National Oceanic & Atmospheric Administration (NOAA) forecasters with the Climate Prediction Center, a division of the National Weather Service, predict near-normal hurricane activity this year. NOAA’s outlook for the 2023 Atlantic hurricane season, which lasts from June 1 to Nov. 30, predicts a 40% chance of a near-normal season, a 30% chance of an above-normal season and a 30% chance of a below-normal season.
NOAA is forecasting a range of 12 to 17 total named storms [winds of 39 miles per hour (mph) or higher]. Of those, five to nine could become hurricanes (winds of 74 mph or higher), including one to four major hurricanes (category 3, 4 or 5 with winds of 111 mph or higher). NOAA has 70% confidence in these ranges. This outlook is for overall seasonal activity and is not a landfall forecast.
The upcoming Atlantic hurricane season is expected to be less active than in recent years. This is due to competing factors — some that suppress storm development and some that fuel it — driving this year’s overall forecast for a near-normal season.
After three hurricane seasons with La Niña present, NOAA scientists predict a high potential for El Niño to develop this summer, which can suppress Atlantic hurricane activity. El Niño’s potential influence on storm development could be offset by favorable conditions local to the tropical Atlantic Basin. Those conditions include the potential for an above-normal west African monsoon, which produces African easterly waves and seeds some of the stronger and longer-lived Atlantic storms. Warmer-than-normal sea surface temperatures in the tropical Atlantic Ocean and Caribbean Sea create more energy to fuel storm development.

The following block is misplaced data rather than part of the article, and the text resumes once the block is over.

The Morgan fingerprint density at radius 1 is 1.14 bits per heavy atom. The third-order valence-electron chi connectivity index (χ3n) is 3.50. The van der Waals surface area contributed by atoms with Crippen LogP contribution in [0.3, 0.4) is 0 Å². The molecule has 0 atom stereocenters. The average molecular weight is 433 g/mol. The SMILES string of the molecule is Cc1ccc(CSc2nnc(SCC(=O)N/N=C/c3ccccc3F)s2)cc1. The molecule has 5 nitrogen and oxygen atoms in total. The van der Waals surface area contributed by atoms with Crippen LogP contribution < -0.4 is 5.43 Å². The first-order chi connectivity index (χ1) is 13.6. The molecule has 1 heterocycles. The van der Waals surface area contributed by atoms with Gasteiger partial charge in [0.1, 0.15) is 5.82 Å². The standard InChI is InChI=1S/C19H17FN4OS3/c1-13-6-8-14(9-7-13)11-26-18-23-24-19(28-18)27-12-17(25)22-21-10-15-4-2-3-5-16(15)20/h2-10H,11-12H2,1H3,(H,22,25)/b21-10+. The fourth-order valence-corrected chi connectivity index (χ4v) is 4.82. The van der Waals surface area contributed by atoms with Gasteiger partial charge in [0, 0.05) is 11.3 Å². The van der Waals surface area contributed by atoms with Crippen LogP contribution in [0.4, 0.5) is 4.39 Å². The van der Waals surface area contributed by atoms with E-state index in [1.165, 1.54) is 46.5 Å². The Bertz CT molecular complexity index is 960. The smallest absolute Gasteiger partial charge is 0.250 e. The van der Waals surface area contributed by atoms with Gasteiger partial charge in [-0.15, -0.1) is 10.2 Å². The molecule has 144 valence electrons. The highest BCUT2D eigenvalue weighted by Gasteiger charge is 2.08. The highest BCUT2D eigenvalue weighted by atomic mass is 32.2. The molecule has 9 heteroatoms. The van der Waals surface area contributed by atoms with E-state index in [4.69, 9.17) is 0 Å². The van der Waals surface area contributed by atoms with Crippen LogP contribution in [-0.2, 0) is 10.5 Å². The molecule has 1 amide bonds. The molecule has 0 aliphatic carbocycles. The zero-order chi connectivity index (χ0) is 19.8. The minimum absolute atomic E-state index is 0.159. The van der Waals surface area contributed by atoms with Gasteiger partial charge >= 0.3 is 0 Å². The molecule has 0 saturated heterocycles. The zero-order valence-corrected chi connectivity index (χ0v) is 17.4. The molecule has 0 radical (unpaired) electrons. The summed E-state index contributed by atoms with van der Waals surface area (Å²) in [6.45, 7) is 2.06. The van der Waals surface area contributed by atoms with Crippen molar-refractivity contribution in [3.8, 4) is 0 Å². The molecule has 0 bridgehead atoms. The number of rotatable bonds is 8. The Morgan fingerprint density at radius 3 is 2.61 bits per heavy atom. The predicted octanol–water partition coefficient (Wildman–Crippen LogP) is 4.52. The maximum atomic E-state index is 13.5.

By comparison, Colorado State University (CSU) hurricane researchers are predicting a slightly below-average Atlantic hurricane season in 2023. The CSU Tropical Meteorology Project team in April predicted 13 named storms during the Atlantic hurricane season.
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